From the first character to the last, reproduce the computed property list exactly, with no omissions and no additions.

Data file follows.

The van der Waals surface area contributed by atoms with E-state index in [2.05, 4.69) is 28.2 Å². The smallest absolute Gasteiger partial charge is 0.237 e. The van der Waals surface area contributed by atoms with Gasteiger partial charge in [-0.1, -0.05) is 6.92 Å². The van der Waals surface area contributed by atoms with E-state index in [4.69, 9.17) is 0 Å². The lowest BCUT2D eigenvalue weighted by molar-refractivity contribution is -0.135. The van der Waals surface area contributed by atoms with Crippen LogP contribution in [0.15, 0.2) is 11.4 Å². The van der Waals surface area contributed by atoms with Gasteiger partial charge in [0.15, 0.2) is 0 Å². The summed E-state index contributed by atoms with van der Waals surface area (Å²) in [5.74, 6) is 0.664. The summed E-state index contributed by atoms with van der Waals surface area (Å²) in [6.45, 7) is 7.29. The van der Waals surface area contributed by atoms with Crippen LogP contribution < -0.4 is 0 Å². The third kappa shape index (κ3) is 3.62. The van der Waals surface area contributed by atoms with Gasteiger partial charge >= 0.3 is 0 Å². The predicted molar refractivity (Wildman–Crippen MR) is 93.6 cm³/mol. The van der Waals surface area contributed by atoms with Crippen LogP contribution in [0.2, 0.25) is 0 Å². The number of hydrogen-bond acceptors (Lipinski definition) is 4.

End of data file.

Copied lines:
The van der Waals surface area contributed by atoms with E-state index in [2.05, 4.69) is 28.2 Å². The smallest absolute Gasteiger partial charge is 0.237 e. The van der Waals surface area contributed by atoms with Gasteiger partial charge in [-0.1, -0.05) is 6.92 Å². The van der Waals surface area contributed by atoms with E-state index in [4.69, 9.17) is 0 Å². The lowest BCUT2D eigenvalue weighted by molar-refractivity contribution is -0.135. The van der Waals surface area contributed by atoms with Crippen LogP contribution in [0.15, 0.2) is 11.4 Å². The van der Waals surface area contributed by atoms with Gasteiger partial charge in [0.15, 0.2) is 0 Å². The summed E-state index contributed by atoms with van der Waals surface area (Å²) in [5.74, 6) is 0.664. The summed E-state index contributed by atoms with van der Waals surface area (Å²) in [6.45, 7) is 7.29. The van der Waals surface area contributed by atoms with Crippen LogP contribution < -0.4 is 0 Å². The third kappa shape index (κ3) is 3.62. The van der Waals surface area contributed by atoms with Gasteiger partial charge >= 0.3 is 0 Å². The predicted molar refractivity (Wildman–Crippen MR) is 93.6 cm³/mol. The van der Waals surface area contributed by atoms with Crippen LogP contribution in [0.2, 0.25) is 0 Å². The number of hydrogen-bond acceptors (Lipinski definition) is 4.